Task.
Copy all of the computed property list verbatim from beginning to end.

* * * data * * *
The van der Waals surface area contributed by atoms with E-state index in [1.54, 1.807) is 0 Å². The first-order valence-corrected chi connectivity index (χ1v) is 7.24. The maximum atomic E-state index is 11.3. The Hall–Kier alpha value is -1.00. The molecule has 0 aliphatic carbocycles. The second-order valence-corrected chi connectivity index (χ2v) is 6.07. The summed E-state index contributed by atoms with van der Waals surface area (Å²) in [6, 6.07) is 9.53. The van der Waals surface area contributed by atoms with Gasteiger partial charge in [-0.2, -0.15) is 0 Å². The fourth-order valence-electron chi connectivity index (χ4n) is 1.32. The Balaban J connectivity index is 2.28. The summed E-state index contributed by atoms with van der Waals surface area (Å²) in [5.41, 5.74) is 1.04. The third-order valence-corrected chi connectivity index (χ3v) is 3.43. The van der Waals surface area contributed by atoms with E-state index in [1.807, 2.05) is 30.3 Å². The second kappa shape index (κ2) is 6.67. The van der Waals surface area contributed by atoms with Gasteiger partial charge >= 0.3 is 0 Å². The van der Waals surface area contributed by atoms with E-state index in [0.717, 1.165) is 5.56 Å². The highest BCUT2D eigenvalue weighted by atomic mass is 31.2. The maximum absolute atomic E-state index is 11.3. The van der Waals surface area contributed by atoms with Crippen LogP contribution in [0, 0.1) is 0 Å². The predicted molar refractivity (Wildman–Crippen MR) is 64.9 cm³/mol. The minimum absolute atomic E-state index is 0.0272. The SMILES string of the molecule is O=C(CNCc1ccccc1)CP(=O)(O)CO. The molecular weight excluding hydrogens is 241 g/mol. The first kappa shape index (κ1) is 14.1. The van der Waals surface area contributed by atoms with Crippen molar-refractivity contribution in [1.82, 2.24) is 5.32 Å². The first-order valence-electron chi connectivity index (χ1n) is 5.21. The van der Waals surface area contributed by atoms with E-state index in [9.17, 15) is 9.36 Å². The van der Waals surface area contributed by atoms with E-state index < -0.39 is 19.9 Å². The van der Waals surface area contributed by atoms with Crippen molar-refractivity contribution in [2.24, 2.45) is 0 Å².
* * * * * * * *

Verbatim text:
The van der Waals surface area contributed by atoms with E-state index in [1.54, 1.807) is 0 Å². The first-order valence-corrected chi connectivity index (χ1v) is 7.24. The maximum atomic E-state index is 11.3. The Hall–Kier alpha value is -1.00. The molecule has 0 aliphatic carbocycles. The second-order valence-corrected chi connectivity index (χ2v) is 6.07. The summed E-state index contributed by atoms with van der Waals surface area (Å²) in [6, 6.07) is 9.53. The van der Waals surface area contributed by atoms with Gasteiger partial charge in [-0.2, -0.15) is 0 Å². The fourth-order valence-electron chi connectivity index (χ4n) is 1.32. The Balaban J connectivity index is 2.28. The summed E-state index contributed by atoms with van der Waals surface area (Å²) in [5.41, 5.74) is 1.04. The third-order valence-corrected chi connectivity index (χ3v) is 3.43. The van der Waals surface area contributed by atoms with E-state index in [1.807, 2.05) is 30.3 Å². The second kappa shape index (κ2) is 6.67. The van der Waals surface area contributed by atoms with Gasteiger partial charge >= 0.3 is 0 Å². The van der Waals surface area contributed by atoms with E-state index in [0.717, 1.165) is 5.56 Å². The highest BCUT2D eigenvalue weighted by atomic mass is 31.2. The maximum absolute atomic E-state index is 11.3. The van der Waals surface area contributed by atoms with Crippen LogP contribution in [0, 0.1) is 0 Å². The predicted molar refractivity (Wildman–Crippen MR) is 64.9 cm³/mol. The minimum absolute atomic E-state index is 0.0272. The SMILES string of the molecule is O=C(CNCc1ccccc1)CP(=O)(O)CO. The molecular weight excluding hydrogens is 241 g/mol. The first kappa shape index (κ1) is 14.1. The van der Waals surface area contributed by atoms with Crippen molar-refractivity contribution in [1.82, 2.24) is 5.32 Å². The first-order valence-electron chi connectivity index (χ1n) is 5.21. The van der Waals surface area contributed by atoms with E-state index in [9.17, 15) is 9.36 Å². The van der Waals surface area contributed by atoms with E-state index < -0.39 is 19.9 Å². The van der Waals surface area contributed by atoms with Crippen molar-refractivity contribution in [2.24, 2.45) is 0 Å².